The inquiry into Wellington Water will look at the reasons for the failure to fluoridate, as well as broader systemic problems within the water entity.
On Monday afternoon, Wellington Water released the scope of an independent inquiry into its failure to fluoridate water in Wellington, Upper Hutt, and Porirua.
Wellington Water originally said it had not fluoridated Wellington’s water for over a month – then it retracted that information and revealed that water had not been fluoridated for up to 10 months, news that left dental experts shocked and appalled.
The chairwoman of Wellington Water’s Board, Lynda Carroll, said “the board wishes to apologise to the people of Wellington who, quite rightly, had an expectation that their water would be fluoridated. We also wish to acknowledge the concern this situation has caused”.
The questions for the inquiry, set by the board, include: how the management of the water treatment plants led to fluoridation stopping; what information was provided to the board; and what was communicated with councils, iwi representatives, and the public about fluoridation.
The inquiry will also look into the findings of a technical report about the Te Marua and Gear Island plants where fluoridation stopped in 2021.
Doug Martin, of public policy consultancy firm Martin Jenkins, will conduct the inquiry.
Martin has also been asked to make comment on “any broader systemic matters that he considers relevant”. He will run a workshop for the board on the key issues during May.
The final report of the inquiry will be presented to the Wellington Water board by May 31. It will provide recommendations on best management in the future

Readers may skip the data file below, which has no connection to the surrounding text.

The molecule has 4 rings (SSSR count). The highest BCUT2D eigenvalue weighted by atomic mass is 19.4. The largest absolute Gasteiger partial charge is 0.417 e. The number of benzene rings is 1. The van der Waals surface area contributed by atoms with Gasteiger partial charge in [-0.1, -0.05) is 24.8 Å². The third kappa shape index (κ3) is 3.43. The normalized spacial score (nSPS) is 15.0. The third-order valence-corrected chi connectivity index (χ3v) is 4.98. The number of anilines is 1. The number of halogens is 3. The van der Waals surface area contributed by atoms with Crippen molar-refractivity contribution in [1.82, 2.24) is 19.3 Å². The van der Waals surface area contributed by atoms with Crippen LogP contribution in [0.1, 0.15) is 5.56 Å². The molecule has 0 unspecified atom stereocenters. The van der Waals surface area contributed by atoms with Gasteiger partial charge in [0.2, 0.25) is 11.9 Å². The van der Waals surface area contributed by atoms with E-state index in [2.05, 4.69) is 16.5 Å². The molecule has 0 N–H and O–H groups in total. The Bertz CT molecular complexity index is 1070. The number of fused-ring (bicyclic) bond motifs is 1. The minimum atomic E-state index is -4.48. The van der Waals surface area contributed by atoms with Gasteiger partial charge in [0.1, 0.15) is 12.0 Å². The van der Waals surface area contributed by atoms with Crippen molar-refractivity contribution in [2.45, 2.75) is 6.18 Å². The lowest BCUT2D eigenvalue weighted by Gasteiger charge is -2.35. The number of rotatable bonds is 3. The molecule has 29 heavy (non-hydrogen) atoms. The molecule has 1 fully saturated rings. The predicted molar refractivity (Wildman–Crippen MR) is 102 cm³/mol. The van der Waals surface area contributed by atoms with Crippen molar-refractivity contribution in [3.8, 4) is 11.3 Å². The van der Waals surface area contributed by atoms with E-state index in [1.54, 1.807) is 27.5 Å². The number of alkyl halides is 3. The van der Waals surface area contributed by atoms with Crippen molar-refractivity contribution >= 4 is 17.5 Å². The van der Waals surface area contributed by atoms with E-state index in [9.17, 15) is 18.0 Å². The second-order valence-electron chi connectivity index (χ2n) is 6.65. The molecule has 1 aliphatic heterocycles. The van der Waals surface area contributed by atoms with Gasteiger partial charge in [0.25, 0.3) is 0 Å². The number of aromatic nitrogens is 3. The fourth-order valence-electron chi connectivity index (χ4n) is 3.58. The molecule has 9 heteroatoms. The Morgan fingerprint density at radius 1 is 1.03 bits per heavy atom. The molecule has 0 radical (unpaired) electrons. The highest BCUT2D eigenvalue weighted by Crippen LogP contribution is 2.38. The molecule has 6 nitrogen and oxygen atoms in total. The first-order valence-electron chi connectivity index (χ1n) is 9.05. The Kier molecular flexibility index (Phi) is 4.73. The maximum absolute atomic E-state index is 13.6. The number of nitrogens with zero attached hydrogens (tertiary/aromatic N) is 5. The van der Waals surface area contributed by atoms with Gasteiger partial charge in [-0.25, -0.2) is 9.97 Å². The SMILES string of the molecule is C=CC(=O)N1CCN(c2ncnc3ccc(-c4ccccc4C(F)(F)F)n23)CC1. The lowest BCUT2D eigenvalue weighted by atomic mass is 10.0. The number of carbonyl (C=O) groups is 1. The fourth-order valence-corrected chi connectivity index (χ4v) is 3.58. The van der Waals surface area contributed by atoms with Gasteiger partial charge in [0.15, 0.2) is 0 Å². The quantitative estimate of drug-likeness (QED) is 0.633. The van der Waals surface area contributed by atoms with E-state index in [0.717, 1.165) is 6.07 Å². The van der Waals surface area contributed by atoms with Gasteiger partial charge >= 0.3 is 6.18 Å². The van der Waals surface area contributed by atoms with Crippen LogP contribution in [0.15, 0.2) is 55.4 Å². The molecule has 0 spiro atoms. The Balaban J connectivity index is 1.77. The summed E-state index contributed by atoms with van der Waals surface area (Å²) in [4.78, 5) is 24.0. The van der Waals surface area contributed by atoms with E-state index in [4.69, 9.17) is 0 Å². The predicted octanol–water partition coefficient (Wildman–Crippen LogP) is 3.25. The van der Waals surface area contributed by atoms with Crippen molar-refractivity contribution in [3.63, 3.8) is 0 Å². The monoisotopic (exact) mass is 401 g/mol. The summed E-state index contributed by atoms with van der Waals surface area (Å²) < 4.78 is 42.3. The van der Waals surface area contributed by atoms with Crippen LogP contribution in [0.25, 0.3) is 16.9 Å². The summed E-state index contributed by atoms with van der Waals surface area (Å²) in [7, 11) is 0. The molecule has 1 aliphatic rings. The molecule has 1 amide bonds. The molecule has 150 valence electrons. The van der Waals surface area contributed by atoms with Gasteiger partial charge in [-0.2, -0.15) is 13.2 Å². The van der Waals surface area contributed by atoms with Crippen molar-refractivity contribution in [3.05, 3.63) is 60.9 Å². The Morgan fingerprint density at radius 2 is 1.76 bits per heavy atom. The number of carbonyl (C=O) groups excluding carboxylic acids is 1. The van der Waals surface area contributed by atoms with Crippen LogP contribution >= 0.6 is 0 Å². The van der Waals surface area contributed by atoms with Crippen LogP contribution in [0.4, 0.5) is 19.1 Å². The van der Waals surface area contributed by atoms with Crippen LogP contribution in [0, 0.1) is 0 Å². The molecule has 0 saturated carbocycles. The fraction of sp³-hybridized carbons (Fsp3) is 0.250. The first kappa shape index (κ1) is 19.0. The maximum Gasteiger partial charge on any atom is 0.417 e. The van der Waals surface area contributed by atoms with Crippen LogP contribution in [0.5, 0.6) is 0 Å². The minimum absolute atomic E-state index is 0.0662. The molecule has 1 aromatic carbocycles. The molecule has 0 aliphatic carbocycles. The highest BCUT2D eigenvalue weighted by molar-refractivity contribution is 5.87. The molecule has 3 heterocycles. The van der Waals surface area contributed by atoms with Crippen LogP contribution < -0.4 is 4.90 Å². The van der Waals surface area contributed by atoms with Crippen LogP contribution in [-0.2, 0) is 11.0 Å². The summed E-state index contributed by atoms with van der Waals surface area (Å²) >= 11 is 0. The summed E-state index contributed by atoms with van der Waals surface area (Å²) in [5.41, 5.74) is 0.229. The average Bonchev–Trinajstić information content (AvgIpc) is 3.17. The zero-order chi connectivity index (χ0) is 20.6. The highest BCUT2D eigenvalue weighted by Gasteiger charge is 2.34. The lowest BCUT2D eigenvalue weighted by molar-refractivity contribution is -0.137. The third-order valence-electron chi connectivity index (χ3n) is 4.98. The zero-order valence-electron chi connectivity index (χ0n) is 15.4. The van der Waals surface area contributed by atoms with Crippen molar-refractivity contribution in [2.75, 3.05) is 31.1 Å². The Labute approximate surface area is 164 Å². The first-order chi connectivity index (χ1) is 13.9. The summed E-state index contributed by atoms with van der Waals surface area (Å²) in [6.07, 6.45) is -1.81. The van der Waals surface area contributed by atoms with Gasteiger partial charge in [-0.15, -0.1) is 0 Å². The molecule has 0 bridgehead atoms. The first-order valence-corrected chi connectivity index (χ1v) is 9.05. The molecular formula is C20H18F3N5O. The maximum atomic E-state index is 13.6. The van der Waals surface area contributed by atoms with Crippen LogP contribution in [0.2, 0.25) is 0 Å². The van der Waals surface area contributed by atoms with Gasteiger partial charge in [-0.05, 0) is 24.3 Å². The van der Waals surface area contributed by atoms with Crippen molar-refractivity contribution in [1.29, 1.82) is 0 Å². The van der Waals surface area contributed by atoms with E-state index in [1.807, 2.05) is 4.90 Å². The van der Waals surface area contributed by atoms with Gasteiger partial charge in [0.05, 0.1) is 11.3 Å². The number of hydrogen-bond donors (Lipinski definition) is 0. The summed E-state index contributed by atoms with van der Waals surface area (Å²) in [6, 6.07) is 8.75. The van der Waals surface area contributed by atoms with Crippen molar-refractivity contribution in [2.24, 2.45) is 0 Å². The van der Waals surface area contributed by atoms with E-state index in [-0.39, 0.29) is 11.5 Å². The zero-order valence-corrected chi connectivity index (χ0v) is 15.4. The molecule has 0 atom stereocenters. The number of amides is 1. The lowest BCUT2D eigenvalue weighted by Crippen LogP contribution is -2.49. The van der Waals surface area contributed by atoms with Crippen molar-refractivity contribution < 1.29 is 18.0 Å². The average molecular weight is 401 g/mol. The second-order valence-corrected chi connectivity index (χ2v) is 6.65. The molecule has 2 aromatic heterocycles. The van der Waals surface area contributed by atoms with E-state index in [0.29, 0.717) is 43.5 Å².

Carroll? said the findings and information would both be made public “to ensure this situation does not occur again”.
She? said the inquiry was “a vital step to achieving this clarity” around how the situation occurred.
Sean Rush, the Wellington City Council representative on the Wellington Water committee, said he was “comfortable” the terms of reference were broad enough “to let Doug do what he needs to do”.
He thought the terms were sufficiently focused on fluoridation and would leave room for assessment of the “very surprising” asset management processes at the ageing water treatment plants.
Wellington Water will continue to provide updates on when fluoridation issues are likely to be fixed.
The current estimate was that, with repaired equipment, they could fix the problems at Te Marua by the end of April – providing fluoridated water to the western suburbs of Wellington, Porirua, and Upper Hutt.
For the rest of Wellington, there is no estimate for when issues with fluoridation will be fixed. The Gear Island water treatment plant needs an entirely new fluoride system.